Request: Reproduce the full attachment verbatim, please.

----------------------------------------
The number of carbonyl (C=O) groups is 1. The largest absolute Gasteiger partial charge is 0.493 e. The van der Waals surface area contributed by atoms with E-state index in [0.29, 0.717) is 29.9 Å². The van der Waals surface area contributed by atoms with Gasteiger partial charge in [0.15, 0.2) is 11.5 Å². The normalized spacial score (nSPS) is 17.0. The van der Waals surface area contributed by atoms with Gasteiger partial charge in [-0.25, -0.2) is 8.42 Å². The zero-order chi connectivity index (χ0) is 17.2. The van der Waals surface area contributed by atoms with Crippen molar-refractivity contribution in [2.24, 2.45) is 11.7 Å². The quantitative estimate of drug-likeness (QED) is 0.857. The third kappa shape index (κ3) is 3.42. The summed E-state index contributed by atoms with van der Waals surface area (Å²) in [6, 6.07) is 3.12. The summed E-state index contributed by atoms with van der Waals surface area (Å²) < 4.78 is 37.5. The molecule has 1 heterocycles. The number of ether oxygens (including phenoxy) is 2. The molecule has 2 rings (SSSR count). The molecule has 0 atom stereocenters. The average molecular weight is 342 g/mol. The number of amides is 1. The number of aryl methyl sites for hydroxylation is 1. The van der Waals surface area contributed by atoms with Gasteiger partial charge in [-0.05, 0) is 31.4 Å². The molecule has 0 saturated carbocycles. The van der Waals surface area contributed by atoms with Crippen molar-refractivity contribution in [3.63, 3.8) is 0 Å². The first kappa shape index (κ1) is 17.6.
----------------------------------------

The number of carbonyl (C=O) groups is 1. The largest absolute Gasteiger partial charge is 0.493 e. The van der Waals surface area contributed by atoms with E-state index in [0.29, 0.717) is 29.9 Å². The van der Waals surface area contributed by atoms with Gasteiger partial charge in [0.15, 0.2) is 11.5 Å². The normalized spacial score (nSPS) is 17.0. The van der Waals surface area contributed by atoms with Gasteiger partial charge in [-0.25, -0.2) is 8.42 Å². The zero-order chi connectivity index (χ0) is 17.2. The van der Waals surface area contributed by atoms with Crippen molar-refractivity contribution in [2.24, 2.45) is 11.7 Å². The quantitative estimate of drug-likeness (QED) is 0.857. The third kappa shape index (κ3) is 3.42. The summed E-state index contributed by atoms with van der Waals surface area (Å²) in [6, 6.07) is 3.12. The summed E-state index contributed by atoms with van der Waals surface area (Å²) < 4.78 is 37.5. The molecule has 1 heterocycles. The number of ether oxygens (including phenoxy) is 2. The molecule has 2 rings (SSSR count). The molecule has 0 atom stereocenters. The average molecular weight is 342 g/mol. The number of amides is 1. The number of aryl methyl sites for hydroxylation is 1. The van der Waals surface area contributed by atoms with Gasteiger partial charge in [-0.05, 0) is 31.4 Å². The molecule has 0 saturated carbocycles. The van der Waals surface area contributed by atoms with Crippen molar-refractivity contribution in [3.63, 3.8) is 0 Å². The first kappa shape index (κ1) is 17.6.